Julius Shulman: Modernity and the Metropolis
April 1, 2006
July 30, 2006
Richard Neutra’s Chuey Residence, 1960.
© Julius Shulman
Julius Shulman is renowned for some of the most iconic photographs in architectural history. Whether photographing a skyscraper, house, or gas station, Shulman’s compositional artistry and technical precision present a structure in its most engaging, heroic light. Transcending mere documentation of steel and glass, Shulman’s images seem to reveal the essence of an architect’s vision and capture the spirit of the eras in which they were produced.Julius Shulman, Modernity and the Metropolis
honors Julius Shulman’s 95th birthday (born October 10, 1910) and his life’s work. Shulman’s passion, innovative methods, and unwavering business acumen propelled a prodigious career. For 70 years, he steadily created one of the most comprehensive visual chronologies of modern architecture and the development of the Los Angeles region, photographing architecture by Richard Neutra, Pierre Koenig, and Frank Lloyd Wright, to name a few, plus gas stations, movie palaces, and bustling markets of the region.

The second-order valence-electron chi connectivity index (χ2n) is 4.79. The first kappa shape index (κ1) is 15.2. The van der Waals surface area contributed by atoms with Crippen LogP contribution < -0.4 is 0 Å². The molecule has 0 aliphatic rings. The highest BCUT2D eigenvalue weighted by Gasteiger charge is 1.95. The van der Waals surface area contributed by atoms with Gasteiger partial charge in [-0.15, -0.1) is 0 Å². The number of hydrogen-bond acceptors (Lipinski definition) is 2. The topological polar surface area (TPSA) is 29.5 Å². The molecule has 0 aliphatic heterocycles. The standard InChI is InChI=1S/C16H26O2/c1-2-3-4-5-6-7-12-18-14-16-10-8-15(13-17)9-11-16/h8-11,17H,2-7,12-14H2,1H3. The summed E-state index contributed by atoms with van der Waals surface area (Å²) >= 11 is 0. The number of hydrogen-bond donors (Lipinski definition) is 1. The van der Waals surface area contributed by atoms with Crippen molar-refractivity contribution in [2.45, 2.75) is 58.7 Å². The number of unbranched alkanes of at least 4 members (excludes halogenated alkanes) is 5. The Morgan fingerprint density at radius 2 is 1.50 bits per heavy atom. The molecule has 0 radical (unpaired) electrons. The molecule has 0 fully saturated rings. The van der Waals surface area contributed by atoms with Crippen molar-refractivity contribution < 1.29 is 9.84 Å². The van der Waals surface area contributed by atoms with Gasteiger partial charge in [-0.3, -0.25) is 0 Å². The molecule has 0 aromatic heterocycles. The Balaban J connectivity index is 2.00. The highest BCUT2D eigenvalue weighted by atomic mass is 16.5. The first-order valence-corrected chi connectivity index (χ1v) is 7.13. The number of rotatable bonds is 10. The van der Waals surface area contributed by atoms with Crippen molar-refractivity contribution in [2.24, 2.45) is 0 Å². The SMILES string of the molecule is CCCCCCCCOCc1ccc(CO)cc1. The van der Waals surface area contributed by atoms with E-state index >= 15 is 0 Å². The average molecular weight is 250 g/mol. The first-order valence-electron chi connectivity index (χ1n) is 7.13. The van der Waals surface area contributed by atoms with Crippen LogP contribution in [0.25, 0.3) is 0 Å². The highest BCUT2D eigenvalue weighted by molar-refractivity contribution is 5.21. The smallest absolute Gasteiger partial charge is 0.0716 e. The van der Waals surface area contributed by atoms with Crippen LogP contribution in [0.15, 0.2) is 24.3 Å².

The 83 original prints in the exhibition are selected from a portfolio of more than 70,000 images recently acquired by the Getty Research Institute, and provide multiple narratives of the changing aesthetics, technologies, and lifestyles framed by Shulman’s lens.
Julius Shulman, Modernity and the Metropolis has been organized by the Getty Research Institute, Los Angeles.
At the National Building Museum, the exhibition is presented in partnership with The Octagon, the Museum of the American Architectural Foundation, and is made possible by the Museum’s F. Stuart Fitzpatrick Memorial Exhibition Fund.
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